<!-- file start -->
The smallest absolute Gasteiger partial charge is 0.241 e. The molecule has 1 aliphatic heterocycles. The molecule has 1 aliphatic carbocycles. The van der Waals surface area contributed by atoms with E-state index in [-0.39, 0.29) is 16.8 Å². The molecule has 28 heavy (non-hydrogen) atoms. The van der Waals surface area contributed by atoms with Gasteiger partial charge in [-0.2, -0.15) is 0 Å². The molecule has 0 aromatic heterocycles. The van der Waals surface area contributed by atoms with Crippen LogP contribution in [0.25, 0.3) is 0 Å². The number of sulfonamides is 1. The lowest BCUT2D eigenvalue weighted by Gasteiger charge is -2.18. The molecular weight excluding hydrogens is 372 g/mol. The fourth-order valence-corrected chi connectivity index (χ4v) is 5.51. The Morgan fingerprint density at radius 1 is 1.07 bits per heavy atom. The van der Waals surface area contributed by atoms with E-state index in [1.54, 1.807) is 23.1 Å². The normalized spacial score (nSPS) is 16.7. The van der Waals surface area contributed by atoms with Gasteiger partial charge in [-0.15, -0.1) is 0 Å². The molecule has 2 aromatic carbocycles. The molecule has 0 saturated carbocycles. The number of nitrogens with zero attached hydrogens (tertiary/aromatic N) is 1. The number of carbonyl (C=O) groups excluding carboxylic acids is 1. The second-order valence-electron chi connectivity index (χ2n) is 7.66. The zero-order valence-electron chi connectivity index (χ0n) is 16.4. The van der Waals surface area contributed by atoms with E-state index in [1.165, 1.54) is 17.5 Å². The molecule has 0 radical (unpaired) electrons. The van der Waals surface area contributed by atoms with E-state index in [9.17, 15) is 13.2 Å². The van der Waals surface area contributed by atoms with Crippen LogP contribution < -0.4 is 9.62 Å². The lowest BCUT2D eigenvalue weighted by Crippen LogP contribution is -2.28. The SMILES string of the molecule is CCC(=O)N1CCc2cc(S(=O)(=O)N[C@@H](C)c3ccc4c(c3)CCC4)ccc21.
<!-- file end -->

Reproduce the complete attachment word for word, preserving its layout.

The smallest absolute Gasteiger partial charge is 0.241 e. The molecule has 1 aliphatic heterocycles. The molecule has 1 aliphatic carbocycles. The van der Waals surface area contributed by atoms with E-state index in [-0.39, 0.29) is 16.8 Å². The molecule has 28 heavy (non-hydrogen) atoms. The van der Waals surface area contributed by atoms with Gasteiger partial charge in [-0.2, -0.15) is 0 Å². The molecule has 0 aromatic heterocycles. The van der Waals surface area contributed by atoms with Crippen LogP contribution in [0.25, 0.3) is 0 Å². The number of sulfonamides is 1. The lowest BCUT2D eigenvalue weighted by Gasteiger charge is -2.18. The molecular weight excluding hydrogens is 372 g/mol. The fourth-order valence-corrected chi connectivity index (χ4v) is 5.51. The Morgan fingerprint density at radius 1 is 1.07 bits per heavy atom. The van der Waals surface area contributed by atoms with E-state index in [1.54, 1.807) is 23.1 Å². The normalized spacial score (nSPS) is 16.7. The van der Waals surface area contributed by atoms with Gasteiger partial charge in [-0.15, -0.1) is 0 Å². The molecule has 2 aromatic carbocycles. The molecule has 0 saturated carbocycles. The number of nitrogens with zero attached hydrogens (tertiary/aromatic N) is 1. The number of carbonyl (C=O) groups excluding carboxylic acids is 1. The second-order valence-electron chi connectivity index (χ2n) is 7.66. The zero-order valence-electron chi connectivity index (χ0n) is 16.4. The van der Waals surface area contributed by atoms with E-state index in [1.165, 1.54) is 17.5 Å². The molecule has 0 radical (unpaired) electrons. The van der Waals surface area contributed by atoms with E-state index in [9.17, 15) is 13.2 Å². The van der Waals surface area contributed by atoms with Crippen LogP contribution < -0.4 is 9.62 Å². The lowest BCUT2D eigenvalue weighted by Crippen LogP contribution is -2.28. The SMILES string of the molecule is CCC(=O)N1CCc2cc(S(=O)(=O)N[C@@H](C)c3ccc4c(c3)CCC4)ccc21.